Saturday, March 29, 2008

Expiration Date

Thursday night was my first night back at temple after almost 3 weeks. And I'm still recovering. I am sore all over and it leads me to wonder why my muscles have lost their chi so quickly. Is there an expiration date in all of us? Is there a number of days we have to use our muscles and train or we start losing the flexibility and strength? Is there a time limit or can we prolong it by adding quarters cross training? What about stamina? To keep the chi up throughout basics is a must. But what goes first? Stamina? Flexibility? Strength? Maybe I'm just getting old, and my body is no longer able to keep up its stamina and strength without constant training.

I am thinking of this only because I foresee a future where I am working on TV/Film sets or the stage all the time and all over the world and have much less time to come train at temple. It's very hard to train while working 12 hour days being emotionally available. It's a different kind of training. More like chi kung. Energy based. An internal style.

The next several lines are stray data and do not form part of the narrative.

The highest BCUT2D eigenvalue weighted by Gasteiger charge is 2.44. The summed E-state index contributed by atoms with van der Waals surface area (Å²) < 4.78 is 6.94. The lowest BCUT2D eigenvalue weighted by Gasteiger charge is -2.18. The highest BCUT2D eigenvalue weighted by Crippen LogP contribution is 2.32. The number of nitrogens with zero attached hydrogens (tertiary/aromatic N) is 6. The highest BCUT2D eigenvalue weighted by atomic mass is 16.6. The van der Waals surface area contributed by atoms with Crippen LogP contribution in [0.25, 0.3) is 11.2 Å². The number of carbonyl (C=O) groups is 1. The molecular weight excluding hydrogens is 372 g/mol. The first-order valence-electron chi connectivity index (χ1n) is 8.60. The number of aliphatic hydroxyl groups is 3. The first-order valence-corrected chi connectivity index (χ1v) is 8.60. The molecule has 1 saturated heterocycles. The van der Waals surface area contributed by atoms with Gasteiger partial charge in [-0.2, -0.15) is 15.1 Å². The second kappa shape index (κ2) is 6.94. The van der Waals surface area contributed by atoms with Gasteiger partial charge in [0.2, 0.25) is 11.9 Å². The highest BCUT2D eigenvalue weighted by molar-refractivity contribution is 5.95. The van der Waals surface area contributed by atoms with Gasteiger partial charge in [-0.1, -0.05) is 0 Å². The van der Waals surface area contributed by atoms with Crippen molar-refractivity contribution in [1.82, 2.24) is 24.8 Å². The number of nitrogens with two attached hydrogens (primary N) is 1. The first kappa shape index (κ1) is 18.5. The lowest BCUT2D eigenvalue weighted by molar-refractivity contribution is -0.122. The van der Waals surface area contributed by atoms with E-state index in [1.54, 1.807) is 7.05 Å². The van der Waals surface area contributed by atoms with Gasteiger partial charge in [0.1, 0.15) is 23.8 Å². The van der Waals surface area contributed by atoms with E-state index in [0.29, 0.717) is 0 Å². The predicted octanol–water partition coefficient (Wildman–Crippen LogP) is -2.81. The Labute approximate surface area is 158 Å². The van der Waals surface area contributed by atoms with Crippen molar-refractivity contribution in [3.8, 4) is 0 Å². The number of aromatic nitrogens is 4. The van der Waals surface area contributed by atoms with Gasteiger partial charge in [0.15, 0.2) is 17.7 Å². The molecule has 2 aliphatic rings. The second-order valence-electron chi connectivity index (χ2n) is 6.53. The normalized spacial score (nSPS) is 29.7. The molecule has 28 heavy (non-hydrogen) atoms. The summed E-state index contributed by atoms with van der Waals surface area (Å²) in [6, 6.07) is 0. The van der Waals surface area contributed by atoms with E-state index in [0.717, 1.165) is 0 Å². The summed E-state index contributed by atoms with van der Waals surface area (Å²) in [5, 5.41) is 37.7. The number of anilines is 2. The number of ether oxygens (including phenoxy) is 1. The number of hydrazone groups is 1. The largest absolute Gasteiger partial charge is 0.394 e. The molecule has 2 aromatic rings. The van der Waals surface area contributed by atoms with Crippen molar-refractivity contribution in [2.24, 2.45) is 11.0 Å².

Well, it sounds like I need to stop whining and writing and actually get my sorry sore butt to temple. How else am I going to get that CHI back?!!

Friday, March 28, 2008

Action Meditation

At dinner after the class tonight, we talked about how people train differently to achieve the state of meditation... Actually, EZ and Jaka talked mostly and the rest of us listened.

EZ mentioned that he trained Karate for quite a while. His training was tied to Zen Buddhism similar to our training with Chan Buddhism. The ideas are the same - to achieve the state of meditation through actions or movements. But the expressions are different. While our training encourages us to express ourselves, his past training discouraged individualism. Movements were done uniformly and quietly.